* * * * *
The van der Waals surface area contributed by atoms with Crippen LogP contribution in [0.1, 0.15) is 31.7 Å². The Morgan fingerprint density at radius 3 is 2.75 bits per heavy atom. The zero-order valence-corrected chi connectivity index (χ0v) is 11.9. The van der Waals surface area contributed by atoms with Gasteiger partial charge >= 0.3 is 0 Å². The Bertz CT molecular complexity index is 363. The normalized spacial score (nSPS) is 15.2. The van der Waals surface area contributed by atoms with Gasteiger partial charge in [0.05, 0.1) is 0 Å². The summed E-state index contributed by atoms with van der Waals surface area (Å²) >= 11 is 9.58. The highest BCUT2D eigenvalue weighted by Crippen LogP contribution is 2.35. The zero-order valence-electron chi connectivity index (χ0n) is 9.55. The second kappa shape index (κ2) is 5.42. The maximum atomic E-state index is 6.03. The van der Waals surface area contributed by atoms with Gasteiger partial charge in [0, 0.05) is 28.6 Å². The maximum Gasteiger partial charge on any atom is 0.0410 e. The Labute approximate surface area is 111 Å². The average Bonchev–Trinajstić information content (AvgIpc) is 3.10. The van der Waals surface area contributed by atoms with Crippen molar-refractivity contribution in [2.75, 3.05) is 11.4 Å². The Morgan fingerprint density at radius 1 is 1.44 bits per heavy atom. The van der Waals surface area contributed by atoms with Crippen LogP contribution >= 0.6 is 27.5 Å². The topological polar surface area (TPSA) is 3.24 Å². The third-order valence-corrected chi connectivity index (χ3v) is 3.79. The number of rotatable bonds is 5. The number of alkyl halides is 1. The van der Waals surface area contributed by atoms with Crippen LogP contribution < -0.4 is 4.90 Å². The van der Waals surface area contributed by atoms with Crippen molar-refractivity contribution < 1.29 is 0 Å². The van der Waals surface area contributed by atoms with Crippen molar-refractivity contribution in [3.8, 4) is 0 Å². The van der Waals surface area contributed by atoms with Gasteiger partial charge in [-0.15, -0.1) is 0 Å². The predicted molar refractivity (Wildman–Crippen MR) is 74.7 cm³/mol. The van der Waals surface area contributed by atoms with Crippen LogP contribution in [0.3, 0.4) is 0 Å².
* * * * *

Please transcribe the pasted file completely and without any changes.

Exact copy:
The van der Waals surface area contributed by atoms with Crippen LogP contribution in [0.1, 0.15) is 31.7 Å². The Morgan fingerprint density at radius 3 is 2.75 bits per heavy atom. The zero-order valence-corrected chi connectivity index (χ0v) is 11.9. The van der Waals surface area contributed by atoms with Gasteiger partial charge >= 0.3 is 0 Å². The Bertz CT molecular complexity index is 363. The normalized spacial score (nSPS) is 15.2. The van der Waals surface area contributed by atoms with Gasteiger partial charge in [0.05, 0.1) is 0 Å². The summed E-state index contributed by atoms with van der Waals surface area (Å²) >= 11 is 9.58. The highest BCUT2D eigenvalue weighted by Crippen LogP contribution is 2.35. The zero-order valence-electron chi connectivity index (χ0n) is 9.55. The second kappa shape index (κ2) is 5.42. The maximum atomic E-state index is 6.03. The van der Waals surface area contributed by atoms with Gasteiger partial charge in [0, 0.05) is 28.6 Å². The maximum Gasteiger partial charge on any atom is 0.0410 e. The Labute approximate surface area is 111 Å². The average Bonchev–Trinajstić information content (AvgIpc) is 3.10. The van der Waals surface area contributed by atoms with Crippen molar-refractivity contribution in [2.75, 3.05) is 11.4 Å². The Morgan fingerprint density at radius 1 is 1.44 bits per heavy atom. The van der Waals surface area contributed by atoms with Crippen LogP contribution >= 0.6 is 27.5 Å². The topological polar surface area (TPSA) is 3.24 Å². The third-order valence-corrected chi connectivity index (χ3v) is 3.79. The number of rotatable bonds is 5. The number of alkyl halides is 1. The van der Waals surface area contributed by atoms with Crippen LogP contribution < -0.4 is 4.90 Å². The van der Waals surface area contributed by atoms with Crippen molar-refractivity contribution < 1.29 is 0 Å². The van der Waals surface area contributed by atoms with Crippen molar-refractivity contribution in [3.8, 4) is 0 Å². The van der Waals surface area contributed by atoms with Gasteiger partial charge in [-0.15, -0.1) is 0 Å². The predicted molar refractivity (Wildman–Crippen MR) is 74.7 cm³/mol. The van der Waals surface area contributed by atoms with Crippen LogP contribution in [0.3, 0.4) is 0 Å².